We’re nearing the end of another year, and while there are still some big hitters to come in 2018 in the form of DC blockbusters and Oscar contenders, let’s take a look back over the films that went a little under the radar this year, with the best movies of 2018 that you might have missed.
The Hate U Give
For a film that features such a riveting and passionate portrayal of one of the most significant topics in modern society, I was stunned by just how unnoticed George Tillman Jr.’s The Hate U Give went.
Based on a young adult novel, The Hate U Give was released with a PG-13/12A rating, but don’t let that make you think the film is a lighter take on contemporary society and race relations, because it’s the exact opposite – an incredibly intense, aggressive and deeply passionate portrayal of continuing injustices in modern society, and the problems that many living with the reality of gang warfare meet with on a daily basis.
Race relations are always a topic of choice for numerous films throughout the year, but I’ve never seen a film that hits the topic as hard and passionately as The Hate U Give, with an incredibly modern and contemporary insight that provides a far more shocking and intense watch than many historical dramas with a similar central theme.
Somehow, The Hate U Give went really rather unnoticed by the general public, however I urge you to seek the film out and give it a watch, because it’s without a doubt one of the most powerful and striking dramas of the year, perhaps even the decade.
Every year, any number of teen angst dramas are released, and while most of them are unfortunately trivial and childish portrayals of the true nature of growing up, Bo Burnham’s deeply moving Eighth Grade is a brilliant exception.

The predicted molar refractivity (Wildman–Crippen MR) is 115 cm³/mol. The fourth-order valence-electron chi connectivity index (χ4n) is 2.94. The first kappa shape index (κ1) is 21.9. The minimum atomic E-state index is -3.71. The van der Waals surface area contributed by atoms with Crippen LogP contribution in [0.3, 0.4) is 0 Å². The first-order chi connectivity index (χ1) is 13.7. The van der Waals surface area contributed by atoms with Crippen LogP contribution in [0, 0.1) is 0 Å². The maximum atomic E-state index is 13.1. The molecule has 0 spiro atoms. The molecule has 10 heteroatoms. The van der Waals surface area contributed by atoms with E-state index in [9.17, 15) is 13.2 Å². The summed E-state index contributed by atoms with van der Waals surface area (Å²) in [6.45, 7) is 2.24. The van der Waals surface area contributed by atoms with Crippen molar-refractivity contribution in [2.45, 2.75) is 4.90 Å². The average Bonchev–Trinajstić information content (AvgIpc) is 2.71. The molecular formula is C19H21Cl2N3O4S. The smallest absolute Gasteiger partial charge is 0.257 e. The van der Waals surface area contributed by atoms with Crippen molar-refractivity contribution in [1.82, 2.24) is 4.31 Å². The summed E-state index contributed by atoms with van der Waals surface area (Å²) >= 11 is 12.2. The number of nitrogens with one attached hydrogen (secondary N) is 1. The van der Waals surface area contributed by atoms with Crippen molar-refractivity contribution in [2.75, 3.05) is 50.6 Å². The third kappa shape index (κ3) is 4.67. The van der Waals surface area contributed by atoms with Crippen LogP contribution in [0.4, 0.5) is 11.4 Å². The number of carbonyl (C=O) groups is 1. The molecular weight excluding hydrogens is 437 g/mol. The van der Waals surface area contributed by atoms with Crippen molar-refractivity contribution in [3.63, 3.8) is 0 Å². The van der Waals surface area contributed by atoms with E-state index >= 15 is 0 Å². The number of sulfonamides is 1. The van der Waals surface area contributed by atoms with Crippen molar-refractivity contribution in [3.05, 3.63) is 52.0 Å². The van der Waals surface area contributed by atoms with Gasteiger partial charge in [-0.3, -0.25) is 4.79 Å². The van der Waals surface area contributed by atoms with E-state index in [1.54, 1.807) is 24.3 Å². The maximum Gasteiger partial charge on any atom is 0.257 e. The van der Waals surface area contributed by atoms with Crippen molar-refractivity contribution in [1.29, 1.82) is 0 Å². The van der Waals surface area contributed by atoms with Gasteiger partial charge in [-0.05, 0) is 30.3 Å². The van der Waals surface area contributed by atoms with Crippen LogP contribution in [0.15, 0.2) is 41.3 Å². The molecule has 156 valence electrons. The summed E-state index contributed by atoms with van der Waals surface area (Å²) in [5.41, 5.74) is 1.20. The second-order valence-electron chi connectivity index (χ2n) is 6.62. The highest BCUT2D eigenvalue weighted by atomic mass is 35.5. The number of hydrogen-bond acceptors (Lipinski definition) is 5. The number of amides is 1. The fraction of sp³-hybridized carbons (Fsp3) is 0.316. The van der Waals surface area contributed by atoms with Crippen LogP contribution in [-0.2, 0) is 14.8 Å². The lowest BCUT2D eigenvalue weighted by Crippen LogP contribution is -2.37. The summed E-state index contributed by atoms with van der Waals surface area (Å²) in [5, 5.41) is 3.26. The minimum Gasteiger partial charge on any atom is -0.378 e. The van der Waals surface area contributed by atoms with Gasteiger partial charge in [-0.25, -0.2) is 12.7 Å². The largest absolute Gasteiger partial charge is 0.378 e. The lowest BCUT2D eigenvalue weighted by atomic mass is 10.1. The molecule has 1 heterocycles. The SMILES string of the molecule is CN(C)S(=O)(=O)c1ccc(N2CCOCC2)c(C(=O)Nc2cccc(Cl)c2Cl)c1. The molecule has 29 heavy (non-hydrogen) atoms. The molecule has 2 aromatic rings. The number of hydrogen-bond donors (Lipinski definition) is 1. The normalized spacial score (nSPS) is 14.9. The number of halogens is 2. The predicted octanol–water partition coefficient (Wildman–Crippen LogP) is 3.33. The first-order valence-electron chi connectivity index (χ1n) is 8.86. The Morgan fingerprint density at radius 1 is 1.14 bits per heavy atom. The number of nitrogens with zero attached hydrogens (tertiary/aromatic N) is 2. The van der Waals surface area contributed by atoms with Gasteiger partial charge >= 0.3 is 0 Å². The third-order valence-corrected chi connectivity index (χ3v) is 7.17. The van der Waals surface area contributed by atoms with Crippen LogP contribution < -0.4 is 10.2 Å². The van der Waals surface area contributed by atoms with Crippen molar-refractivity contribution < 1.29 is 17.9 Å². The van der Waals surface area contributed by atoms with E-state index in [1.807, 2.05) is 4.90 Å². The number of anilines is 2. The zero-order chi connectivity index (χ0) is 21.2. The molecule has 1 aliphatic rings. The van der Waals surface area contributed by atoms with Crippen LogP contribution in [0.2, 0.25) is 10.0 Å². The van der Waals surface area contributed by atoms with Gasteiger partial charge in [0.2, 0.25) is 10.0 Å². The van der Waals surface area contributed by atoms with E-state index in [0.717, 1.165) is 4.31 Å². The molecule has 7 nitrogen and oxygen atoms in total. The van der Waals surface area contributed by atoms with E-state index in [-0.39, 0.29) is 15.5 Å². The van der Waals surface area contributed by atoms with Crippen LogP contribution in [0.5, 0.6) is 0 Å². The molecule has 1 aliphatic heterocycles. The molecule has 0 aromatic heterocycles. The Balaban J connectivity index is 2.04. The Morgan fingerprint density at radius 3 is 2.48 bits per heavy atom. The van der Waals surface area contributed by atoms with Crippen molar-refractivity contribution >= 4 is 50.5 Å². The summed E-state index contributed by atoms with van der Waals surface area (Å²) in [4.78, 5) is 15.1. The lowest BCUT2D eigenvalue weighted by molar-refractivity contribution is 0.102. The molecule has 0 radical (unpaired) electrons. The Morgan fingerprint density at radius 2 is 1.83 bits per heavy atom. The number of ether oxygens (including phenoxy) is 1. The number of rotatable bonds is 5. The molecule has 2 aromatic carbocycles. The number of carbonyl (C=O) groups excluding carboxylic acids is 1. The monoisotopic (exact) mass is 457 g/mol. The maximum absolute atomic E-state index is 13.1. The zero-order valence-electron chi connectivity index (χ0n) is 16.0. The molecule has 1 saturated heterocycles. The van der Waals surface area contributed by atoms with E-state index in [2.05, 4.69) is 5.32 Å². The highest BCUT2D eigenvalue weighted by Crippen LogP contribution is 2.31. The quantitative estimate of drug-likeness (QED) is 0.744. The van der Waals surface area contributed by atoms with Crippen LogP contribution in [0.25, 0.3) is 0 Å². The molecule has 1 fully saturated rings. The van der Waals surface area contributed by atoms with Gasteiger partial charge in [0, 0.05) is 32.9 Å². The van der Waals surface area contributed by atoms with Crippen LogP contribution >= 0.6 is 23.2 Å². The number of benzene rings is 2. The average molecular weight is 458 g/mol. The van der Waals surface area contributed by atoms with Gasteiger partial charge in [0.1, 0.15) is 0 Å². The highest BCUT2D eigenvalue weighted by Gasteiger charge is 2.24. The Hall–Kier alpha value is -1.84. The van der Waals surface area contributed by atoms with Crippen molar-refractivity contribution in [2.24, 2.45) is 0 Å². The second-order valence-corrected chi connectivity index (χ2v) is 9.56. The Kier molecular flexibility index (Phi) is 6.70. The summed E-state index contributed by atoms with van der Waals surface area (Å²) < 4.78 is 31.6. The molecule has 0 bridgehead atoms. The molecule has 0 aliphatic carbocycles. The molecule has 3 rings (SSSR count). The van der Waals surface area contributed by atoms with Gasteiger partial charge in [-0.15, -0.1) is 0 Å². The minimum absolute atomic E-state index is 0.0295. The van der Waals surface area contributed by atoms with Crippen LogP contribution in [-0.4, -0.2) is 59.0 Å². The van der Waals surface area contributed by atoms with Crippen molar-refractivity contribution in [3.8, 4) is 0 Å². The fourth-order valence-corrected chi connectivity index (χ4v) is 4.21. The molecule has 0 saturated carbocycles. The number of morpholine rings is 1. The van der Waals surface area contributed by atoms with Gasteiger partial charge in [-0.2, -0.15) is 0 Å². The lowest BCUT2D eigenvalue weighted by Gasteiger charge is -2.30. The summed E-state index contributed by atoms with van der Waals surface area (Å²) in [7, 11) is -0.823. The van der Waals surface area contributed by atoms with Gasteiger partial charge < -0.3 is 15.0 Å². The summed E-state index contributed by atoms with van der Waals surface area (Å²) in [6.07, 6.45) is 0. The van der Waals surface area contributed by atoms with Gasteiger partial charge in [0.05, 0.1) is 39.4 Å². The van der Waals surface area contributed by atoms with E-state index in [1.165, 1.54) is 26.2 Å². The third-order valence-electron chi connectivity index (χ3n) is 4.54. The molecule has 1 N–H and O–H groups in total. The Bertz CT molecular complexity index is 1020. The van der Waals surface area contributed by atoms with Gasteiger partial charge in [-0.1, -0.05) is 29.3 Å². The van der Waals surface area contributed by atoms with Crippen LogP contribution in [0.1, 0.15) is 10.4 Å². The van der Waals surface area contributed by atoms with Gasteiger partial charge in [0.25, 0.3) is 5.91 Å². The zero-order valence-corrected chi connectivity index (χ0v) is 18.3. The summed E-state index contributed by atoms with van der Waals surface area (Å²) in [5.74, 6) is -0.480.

An incredibly poignant coming-of-age film that gets to the crux of the emotional ups and downs of growing up, it centres on Kayla, a young teenage girl about to move on to high school, as she negotiates inner emotional confusion, as well as the struggles of trying to break into the adult world still at a young age.
In that, the film is a very genuine painting of the struggles of growing up in the modern world, and unlike so many coming-of-age dramas that get too drawn into the social mechanisms of a random high school, Eighth Grade keeps its focus firmly on its main character, allowing you to form a deep emotional connection with her as she navigates the hardest point of her life so far, and as such making for a deeply poignant and moving watch.
Comparable to the brilliant The Edge Of Seventeen from 2016, Eighth Grade has absolutely everything a great coming-of-age movie should, with a combination of moving, relatable, and often even nostalgic childhood drama, as well as a beautifully-acted, directed and written story that really shows what growing up in th modern world is like.
The greatest tragedy of the way the film industry is moving was borne out with the release of Alex Garland’s stunning sci-fi thriller Annihilation, released in cinemas in only three countries around the world, and solely on Netflix everywhere else.
I was fortunate enough to see the film on the big screen, because Annihilation is arguably the year’s most visually stunning and deeply affecting movie. With exceptional and powerfully atmospheric directing from Alex Garland (Ex Machina), a strikingly imaginative sci-fi setting, and a deeply unsettling story, Annihilation had me on the edge of my seat from start to finish.
Full of terrifying sci-fi thrills throughout, the film is a mind-bending and incredibly bold piece, featuring brilliant performances from Natalie Portman, Tessa Thompson and more, and one that undoubtedly deserves to be seen on as big a screen and in as dark a room as possible, particularly one jaw-dropping scene that will scare you to the bone.
On the plus side, you can watch it on Netflix now, where it is still a truly brilliant watch, but because of that, the film never got the fanfare and great recognition it truly deserves, which is surely one of the greatest tragedies of this year in film.